The benefits of wet coating are well known and proven which is why nearly all commercial battery production uses wet coating. It is a mature technology with a competitive ecosystem of equipment and material suppliers. It also has a real-word track record for safety and reliability.
The drawbacks of this process are its resource consumption. Wet coating is capital, energy, space, and time intensive in the battery manufacturing process. The binder/solvent process requirements are the primary reason for this and represent the best area for improvement.
One technology that improves upon wet electrode production is Neocarbonix® at the Core by Nanoramic® Laboratories, which uses a wet coating process that is NMP and PVDF free and allows manufacturers to utilize their existing manufacturing equipment. The NMP-free process enables the use of environmentally friendly solvents that require low energy during the drying process, while increasing coating and drying speed by 40%. In addition to lower manufacturing costs, Neocarbonix® at the Core allows for higher silicon content improving a variety of performance factors including energy density. Cost savings of at least $27/kWh are achievable according to a Porsche Consulting GmbH 2022 report. Another company looking to improve the wet coating process is Durr-Megtec through simultaneous two-sided coating technology. This technique helps mitigate many of the drawbacks associated with wet coating. Similarly, Hirano Tecseed uses a simultaneous double face die to increase production efficiency.
DRY ELECTRODE MANUFACTURING- ‘Dry’ electrode production, as its name implies uses little or no solvent to coat active material, conductive carbon, and binder onto a current collector.
The benefits of dry coating could be numerous if the process can be industrialized to GWh-scale production. Less equipment, space, energy, and time are required per unit of capacity. Tesla provided a visual of what this could look like during their 2020 Battery Day.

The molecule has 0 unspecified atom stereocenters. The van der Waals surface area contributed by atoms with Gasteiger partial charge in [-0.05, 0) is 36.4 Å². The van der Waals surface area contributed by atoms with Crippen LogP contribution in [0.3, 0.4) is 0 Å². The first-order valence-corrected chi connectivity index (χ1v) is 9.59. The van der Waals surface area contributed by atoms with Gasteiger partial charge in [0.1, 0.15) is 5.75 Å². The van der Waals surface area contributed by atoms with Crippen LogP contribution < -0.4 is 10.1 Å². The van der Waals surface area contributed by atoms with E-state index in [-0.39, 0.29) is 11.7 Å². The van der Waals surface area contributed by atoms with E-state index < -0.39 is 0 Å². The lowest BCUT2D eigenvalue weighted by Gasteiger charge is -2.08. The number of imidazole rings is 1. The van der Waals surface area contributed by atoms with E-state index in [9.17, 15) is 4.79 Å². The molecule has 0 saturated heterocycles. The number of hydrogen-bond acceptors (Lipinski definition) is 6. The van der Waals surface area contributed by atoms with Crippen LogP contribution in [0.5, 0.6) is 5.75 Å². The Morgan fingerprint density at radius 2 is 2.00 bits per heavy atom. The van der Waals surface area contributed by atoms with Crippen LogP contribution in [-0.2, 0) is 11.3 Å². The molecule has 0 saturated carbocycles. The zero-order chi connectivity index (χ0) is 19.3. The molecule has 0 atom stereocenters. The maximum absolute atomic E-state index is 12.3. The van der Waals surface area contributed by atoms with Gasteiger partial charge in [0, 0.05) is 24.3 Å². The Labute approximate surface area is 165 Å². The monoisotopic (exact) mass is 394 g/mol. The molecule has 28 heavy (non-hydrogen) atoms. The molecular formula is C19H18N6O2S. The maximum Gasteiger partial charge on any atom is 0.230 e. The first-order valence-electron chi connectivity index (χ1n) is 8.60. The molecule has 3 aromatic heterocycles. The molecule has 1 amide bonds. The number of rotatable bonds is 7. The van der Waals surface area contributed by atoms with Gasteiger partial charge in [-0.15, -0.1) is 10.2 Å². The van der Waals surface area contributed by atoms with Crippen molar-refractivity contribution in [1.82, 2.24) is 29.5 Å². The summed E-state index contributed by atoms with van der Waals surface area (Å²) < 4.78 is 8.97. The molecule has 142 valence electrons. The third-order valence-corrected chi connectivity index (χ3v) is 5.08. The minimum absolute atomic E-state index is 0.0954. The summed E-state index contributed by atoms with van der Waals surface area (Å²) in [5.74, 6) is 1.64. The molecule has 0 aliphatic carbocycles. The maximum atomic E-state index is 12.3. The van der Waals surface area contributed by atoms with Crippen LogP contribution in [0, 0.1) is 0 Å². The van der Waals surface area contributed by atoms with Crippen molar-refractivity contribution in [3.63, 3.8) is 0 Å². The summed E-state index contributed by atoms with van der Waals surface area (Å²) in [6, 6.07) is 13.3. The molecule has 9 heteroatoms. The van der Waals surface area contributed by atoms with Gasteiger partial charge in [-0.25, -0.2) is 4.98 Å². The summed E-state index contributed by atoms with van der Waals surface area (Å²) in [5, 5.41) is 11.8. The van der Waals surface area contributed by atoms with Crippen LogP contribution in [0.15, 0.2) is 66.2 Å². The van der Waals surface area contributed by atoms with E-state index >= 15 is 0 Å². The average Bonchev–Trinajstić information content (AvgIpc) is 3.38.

The drawbacks of dry coating are its technological immaturity and lack of a real-world track record for performance and safety, particularly in mobility applications. Batteries using dry coating are not being produced commercially in significant volume and not at all for mobility applications. It is still unclear whether Tesla will be using dry coating for its 4680 cell which is anticipated to enter volume production in 2023. Another drawback is lack of a competitive ecosystem of equipment and material suppliers. Tesla has even stated that high-volume manufacturing technology for dry coating “doesn’t exist, it’s being made”. Other dry coating technology providers require manufacturers to use their equipment making battery manufacturers captive customers.
CONCLUSION – While dry coating holds promise it has yet to become fully industrialized and proven durability and safety in mobility applications. It’s also three decades behind in terms of developing an equipment and supply ecosystem, a large hurdle for adoption by the largest cell manufacturers. Horizon electrode production technologies like electron beam curing, spray printing, 3D printing, Pulsed-laser deposition, freeze casting, laser drying, dry pressed R2R, and electrostatic spray are being investigated now for specific applications but may be a decade away from industrialization, if ever.
Improving current wet coating technology can provide the most benefit to battery manufacturers and all stakeholders in the battery manufacturing ecosystem. By refining the most resource intensive process requirements e.g., binders and solvents, cell manufacturers can keep their current and planned equipment vendors while producing less expensive, greener batteries. Moreover, available wet coating technologies can provide similar or greater performance improvements claimed by dry coating.
About the Author
Charlie Parker is founder and principal consultant of Ratel Consulting, a market intelligence and strategy consulting firm in Cambridge, Massachusetts. He leads the energy storage practice, which focuses on the battery value chain and lifecycle and advises startups, corporations, financial institutions, and nonprofits. He is a founding member of the Green Finance Institute’s Coalition for the Decarbonization of Road Transport.
Nanoramic Laboratories (Fastcap Systems Corporation) is a client of Ratel Consulting LLC.
 Nanoramic, Thermexit, Neocarbonix, and FastCap are trademarks of FastCAP Systems Corporation, doing business as Nanoramic Laboratories.
 Porsche Consulting GmbH 2022 report generated for Nanoramic Laboratories on cost modeling and evaluation of user benefits for Neocarbonix technology based on the properties cited by Nanoramic.